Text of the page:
Iceland unveils its plans for experimental hydrogen bus fleet
Iceland has taken a step closer to its goal of becoming the world’s first hydrogen economy with the unveiling of its plans for an experimental hydrogen powered bus fleet.
The country’s EUR7 million (£4.4 million) Ecological City Transport System (ECTOS) is a combined demonstration and research project looking at the infrastructure and operation of hydrogen fuel cell buses. The programme will involve an initial two years of building a hydrogen refilling station on a new Shell retail site in Reykjavik, with on site production of hydrogen by electrolysis using renewable power. This will be used to power three fuel cell buses in the Reykjavik Municipal Bus Corporation’s normal service for a further two years, in order to gauge how they will cope with day-to-say operating conditions.
The project will be the first practical steps towards the country’s ambition of running its entire public vehicle sector on hydrogen fuel, which they then plan to follow with hydrogen fuel powered private cars (see related story).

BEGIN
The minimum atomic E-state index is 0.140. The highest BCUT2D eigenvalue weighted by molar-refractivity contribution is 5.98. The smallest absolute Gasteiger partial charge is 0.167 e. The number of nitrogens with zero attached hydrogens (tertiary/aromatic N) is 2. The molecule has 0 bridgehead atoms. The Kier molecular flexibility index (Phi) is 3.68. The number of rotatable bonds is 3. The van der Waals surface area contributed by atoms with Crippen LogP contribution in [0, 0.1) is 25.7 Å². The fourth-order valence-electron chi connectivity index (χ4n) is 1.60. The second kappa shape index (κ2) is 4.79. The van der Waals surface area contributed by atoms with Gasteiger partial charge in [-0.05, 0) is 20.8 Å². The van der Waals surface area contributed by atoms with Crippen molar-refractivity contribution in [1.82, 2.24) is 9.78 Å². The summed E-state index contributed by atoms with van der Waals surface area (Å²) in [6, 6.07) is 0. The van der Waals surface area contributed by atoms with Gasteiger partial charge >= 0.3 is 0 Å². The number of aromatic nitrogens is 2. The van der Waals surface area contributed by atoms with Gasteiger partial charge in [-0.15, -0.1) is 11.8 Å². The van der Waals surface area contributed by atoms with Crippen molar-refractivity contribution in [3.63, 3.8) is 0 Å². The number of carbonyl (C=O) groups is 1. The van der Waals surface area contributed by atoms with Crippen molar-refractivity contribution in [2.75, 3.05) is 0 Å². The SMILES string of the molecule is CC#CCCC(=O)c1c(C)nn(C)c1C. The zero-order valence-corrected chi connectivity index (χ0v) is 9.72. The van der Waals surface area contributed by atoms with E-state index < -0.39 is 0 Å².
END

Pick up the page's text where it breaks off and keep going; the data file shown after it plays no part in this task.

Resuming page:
“Iceland is already a world-leader in using renewable energy, both hydroelectric and geothermal, and the ECTOS project is the first important step in our progress towards becoming the world’s first hydrogen economy,” said Thorsteinn Sijusson, Chairman of the board of directors for Icelandic New Energy Ltd (INE), the consortium co-ordinating the project.
The consortium comprises Shell Hydrogen, DaimlerChrysler, Norsk Hydro and Vistorka (EcoEnergy Ltd), which is the new majority partner, and is owned by a group of Icelandic companies and has been established specifically to take part in the venture (see related story). The project is also being supported by the European Commission, and other participants include the University of Iceland, Reykjavik Municipal Bus Corporation, and the Technological Institute of Iceland.
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